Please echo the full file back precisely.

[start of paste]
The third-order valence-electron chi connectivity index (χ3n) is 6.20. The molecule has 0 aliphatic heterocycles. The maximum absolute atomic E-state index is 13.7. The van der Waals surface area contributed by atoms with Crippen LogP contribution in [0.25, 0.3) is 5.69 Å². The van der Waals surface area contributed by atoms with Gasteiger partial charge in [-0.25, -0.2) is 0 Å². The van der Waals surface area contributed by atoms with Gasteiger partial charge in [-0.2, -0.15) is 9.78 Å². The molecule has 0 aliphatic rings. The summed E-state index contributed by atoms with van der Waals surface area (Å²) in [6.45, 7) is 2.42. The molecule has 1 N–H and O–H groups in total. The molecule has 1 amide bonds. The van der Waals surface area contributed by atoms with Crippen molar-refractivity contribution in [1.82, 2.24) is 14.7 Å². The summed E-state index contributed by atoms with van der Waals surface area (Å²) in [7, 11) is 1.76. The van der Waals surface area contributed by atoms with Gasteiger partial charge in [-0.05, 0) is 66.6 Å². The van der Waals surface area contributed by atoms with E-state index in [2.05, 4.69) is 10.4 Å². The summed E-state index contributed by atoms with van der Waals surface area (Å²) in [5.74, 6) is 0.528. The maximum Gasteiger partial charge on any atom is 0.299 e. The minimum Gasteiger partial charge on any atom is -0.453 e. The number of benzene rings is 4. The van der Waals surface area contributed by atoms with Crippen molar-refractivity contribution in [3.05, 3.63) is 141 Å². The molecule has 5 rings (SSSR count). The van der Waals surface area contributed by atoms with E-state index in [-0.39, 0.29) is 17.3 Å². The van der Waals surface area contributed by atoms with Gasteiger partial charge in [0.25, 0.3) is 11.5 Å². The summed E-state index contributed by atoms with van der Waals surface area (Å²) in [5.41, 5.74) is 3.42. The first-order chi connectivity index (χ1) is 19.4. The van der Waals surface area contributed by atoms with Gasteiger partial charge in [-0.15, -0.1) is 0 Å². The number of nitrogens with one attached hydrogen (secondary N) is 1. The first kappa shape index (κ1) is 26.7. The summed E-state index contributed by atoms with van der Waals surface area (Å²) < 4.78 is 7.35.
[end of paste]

The third-order valence-electron chi connectivity index (χ3n) is 6.20. The molecule has 0 aliphatic heterocycles. The maximum absolute atomic E-state index is 13.7. The van der Waals surface area contributed by atoms with Crippen LogP contribution in [0.25, 0.3) is 5.69 Å². The van der Waals surface area contributed by atoms with Gasteiger partial charge in [-0.25, -0.2) is 0 Å². The van der Waals surface area contributed by atoms with Gasteiger partial charge in [-0.2, -0.15) is 9.78 Å². The molecule has 0 aliphatic rings. The summed E-state index contributed by atoms with van der Waals surface area (Å²) in [6.45, 7) is 2.42. The molecule has 1 N–H and O–H groups in total. The molecule has 1 amide bonds. The van der Waals surface area contributed by atoms with Crippen molar-refractivity contribution in [1.82, 2.24) is 14.7 Å². The summed E-state index contributed by atoms with van der Waals surface area (Å²) in [7, 11) is 1.76. The van der Waals surface area contributed by atoms with Gasteiger partial charge in [-0.05, 0) is 66.6 Å². The van der Waals surface area contributed by atoms with E-state index in [2.05, 4.69) is 10.4 Å². The summed E-state index contributed by atoms with van der Waals surface area (Å²) in [5.74, 6) is 0.528. The maximum Gasteiger partial charge on any atom is 0.299 e. The minimum Gasteiger partial charge on any atom is -0.453 e. The number of benzene rings is 4. The van der Waals surface area contributed by atoms with Crippen molar-refractivity contribution in [3.05, 3.63) is 141 Å². The molecule has 5 rings (SSSR count). The van der Waals surface area contributed by atoms with E-state index in [-0.39, 0.29) is 17.3 Å². The van der Waals surface area contributed by atoms with Gasteiger partial charge in [0.25, 0.3) is 11.5 Å². The summed E-state index contributed by atoms with van der Waals surface area (Å²) in [5.41, 5.74) is 3.42. The first-order chi connectivity index (χ1) is 19.4. The van der Waals surface area contributed by atoms with Gasteiger partial charge in [-0.15, -0.1) is 0 Å². The number of nitrogens with one attached hydrogen (secondary N) is 1. The first kappa shape index (κ1) is 26.7. The summed E-state index contributed by atoms with van der Waals surface area (Å²) < 4.78 is 7.35.